Item #854 [CONTINUING THE RUSSIAN FUTURIST BOOKS] Vereshki [i.e. Waves]. E. Zamiatin.


Petrograd: Segodnia, 1918. Item #854

[8] pp.: ill. 20,5x15 cm. In original illustrated wrappers. Couple bookstore stamps and marks on the last page, otherwise mint.

First and only edition. One of 1000 copies.
A unique survival of linocut editions created in short-lived artists’ collective ‘Segodnia’ (Today). The book considered one of the first experiences in design of a children’s book as a holistic organism.

In the dawn of Soviet era, one of amazons of the Russian avant-garde, Vera Ermolaeva took up relevant children’s books. This press attracted artists E. Turova, N. Liubavina, Iu. Annenkov, N. Altman, N. Lapshin and writers N. Vengrov, S. Dubnova, A. Remizov, S. Yesenin and E. Zamyatin. They created 13 brochures showing influence of the Russian lubki. Each of them was published in 1000 copies, of which 125 numbered copies were hand-colored by artists. All editions were illustrated with linocuts and continued tendencies of crude, handmade books of the Russian futurists. In summer 1918, all paper production companies were taken under control of Bolsheviks, so the collective ‘Segodnia’ issued books from March to May 1918.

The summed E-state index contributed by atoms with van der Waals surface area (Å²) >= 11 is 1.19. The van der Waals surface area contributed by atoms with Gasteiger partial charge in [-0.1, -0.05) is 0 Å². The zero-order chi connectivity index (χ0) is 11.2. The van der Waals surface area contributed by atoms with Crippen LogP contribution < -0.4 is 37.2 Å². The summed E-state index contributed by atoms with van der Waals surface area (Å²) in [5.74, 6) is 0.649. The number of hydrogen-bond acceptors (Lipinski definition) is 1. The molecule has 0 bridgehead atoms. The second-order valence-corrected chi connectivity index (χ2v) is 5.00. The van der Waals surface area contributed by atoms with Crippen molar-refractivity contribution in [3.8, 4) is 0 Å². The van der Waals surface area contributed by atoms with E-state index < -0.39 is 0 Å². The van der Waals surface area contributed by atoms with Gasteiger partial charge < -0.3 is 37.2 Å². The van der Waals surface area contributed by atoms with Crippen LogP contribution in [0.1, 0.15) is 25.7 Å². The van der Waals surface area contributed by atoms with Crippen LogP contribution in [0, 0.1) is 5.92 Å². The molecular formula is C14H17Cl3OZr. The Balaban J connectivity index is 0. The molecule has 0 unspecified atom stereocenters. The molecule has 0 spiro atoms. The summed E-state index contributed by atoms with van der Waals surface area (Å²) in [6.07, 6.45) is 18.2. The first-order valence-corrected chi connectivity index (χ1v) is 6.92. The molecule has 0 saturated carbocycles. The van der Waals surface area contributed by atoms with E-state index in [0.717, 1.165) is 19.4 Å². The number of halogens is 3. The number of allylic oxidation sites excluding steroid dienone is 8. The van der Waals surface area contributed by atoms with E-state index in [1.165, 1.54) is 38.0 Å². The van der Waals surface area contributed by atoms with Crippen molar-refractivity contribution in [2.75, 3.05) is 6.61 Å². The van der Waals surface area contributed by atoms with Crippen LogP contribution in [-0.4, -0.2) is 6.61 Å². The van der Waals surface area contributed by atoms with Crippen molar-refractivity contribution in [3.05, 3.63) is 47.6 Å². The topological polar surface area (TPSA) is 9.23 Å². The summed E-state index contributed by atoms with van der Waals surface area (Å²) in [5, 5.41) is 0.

This brochure premiered laconic micro stories ‘Vereshki’ written by Zamyatin outside of his prominent criticism of the Communist rule. Comparing with other books of the collective, this one is not for children and that might be the reason of sharp and dynamic graphic works by Nadezhda Liubavina supplementing the text.

In 1936, Leningrad-based artist O. Danilova hand colored this copy following the tradition of ‘Segodnia’. The reverse side of the front cover features her drawn bookplate as well as drawing below and note “Coloring is mine. 1936. A wet month - a leaf fall”. She also has altered the price on the back cover from 50 kopeks to 20 rubles 50 kopeks.

Worldcat shows copies in NYPL, Getty Institute and Yale University.


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